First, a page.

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Water Chemistry

Alkalinity* 

Definition: . Alkalinity is important because it protects or buffers against rapid pH changes. Alkalinity measures the concentrations of bicarbonate, carbonate, and hydroxide ions and is expressed as an equivalent concentration of calcium carbonate (CaCO3). 

Benefits of drinking alkaline water

Most sources of natural water contain dissolved minerals such as calcium and magnesium, which raise the pH of the water:  these minerals and others important to our overall health. When your water is treated (disinfected) by the municipal water plant they add a number of chemicals including chlorine, alum and lime which alters the pH of the water. 

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Note re: Water Softeners: Conventional water softeners utilize ion exchange resin to remove calcium, one of the beneficial minerals, and replace it with the sodium which increases the salt content in your water. Water softeners waste between 100-1200 gallons of water per week, subject to the number of cycles required to recharge the resin (the harder, or more alkaline, the water the more cycles are required to recharge the resin). 

 

Note re: Reverse Osmosis: Under sink reverse osmosis units are utilized to remove the salt added by the water softener; in addition to removing the salt  they remove up to 90-95% of all the other beneficial minerals causing the water to become acidic (pH <7.0). Reverse osmosis units waste up to three  (3) gallons of water for every one (1) gallon of water filtered.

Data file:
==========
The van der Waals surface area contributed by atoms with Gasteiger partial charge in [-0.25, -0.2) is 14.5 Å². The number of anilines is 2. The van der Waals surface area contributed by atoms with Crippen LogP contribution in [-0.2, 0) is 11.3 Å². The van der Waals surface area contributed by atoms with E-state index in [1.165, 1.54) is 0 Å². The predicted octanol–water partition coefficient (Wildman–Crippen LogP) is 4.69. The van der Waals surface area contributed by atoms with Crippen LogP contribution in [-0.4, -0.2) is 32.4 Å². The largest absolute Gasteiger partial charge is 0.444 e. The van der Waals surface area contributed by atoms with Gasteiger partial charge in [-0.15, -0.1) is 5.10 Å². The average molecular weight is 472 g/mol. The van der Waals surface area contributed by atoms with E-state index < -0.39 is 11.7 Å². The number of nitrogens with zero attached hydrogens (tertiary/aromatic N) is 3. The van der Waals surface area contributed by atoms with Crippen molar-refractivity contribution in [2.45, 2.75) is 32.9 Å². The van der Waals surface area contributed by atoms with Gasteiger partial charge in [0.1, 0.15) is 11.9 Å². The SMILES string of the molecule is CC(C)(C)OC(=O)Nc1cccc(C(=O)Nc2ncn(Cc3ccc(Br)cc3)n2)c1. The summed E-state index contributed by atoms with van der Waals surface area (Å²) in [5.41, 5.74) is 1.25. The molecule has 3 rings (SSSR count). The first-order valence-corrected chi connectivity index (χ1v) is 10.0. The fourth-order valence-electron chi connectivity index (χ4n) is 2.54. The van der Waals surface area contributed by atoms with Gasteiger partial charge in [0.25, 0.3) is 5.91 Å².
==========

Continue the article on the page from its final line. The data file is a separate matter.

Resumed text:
Ideal range: The ideal range of alkalinity depends on the application. Rainwater and distilled water have an alkalinity of <10 mg/L CaCO3, seawater has an alkalinity of 3-500 mg/L CaCO3 while ground water can range from  50 to 1000 mg/L CaCO3.

 

Method of measurement: Alkalinity measures the capacity of water to neutralize acids.Total alkalinity is measured by collecting a water sample, and measuring the amount of acid needed to bring the sample to a pH of 4.2. At this pH all the alkaline compounds in the sample are "used up." The result is reported as milligrams per liter (mg/l) of calcium carbonate.

 

Method of control: Alkalinity can be adjusted by adjusting the pH and/or increasing the hardness of the water (see pH and hardness control).

 

*Note: Alkalinity and Hardness Relationship

Alkalinity and hardness are related through common ions formed in aquatic systems. Specifically, the counter-ions associated with the bicarbonate and carbonate fraction of alkalinity are the principal ions responsible for hardness (usually Ca++ and Mg++). As a result, the carbonate fraction of hardness (expressed as CaCO3 equivalents) is chemically equivalent to the bicarbonates of alkalinity present in water (Burton Jr. and Pitt 2002) in areas where the water interacts with limestone (Timmons et al. 2002). Any hardness greater than the alkalinity represents noncarbonate hardness.

We're eager to respond to any inquiries re: water chemistry: just hit the 'contact us' button to send us your questions.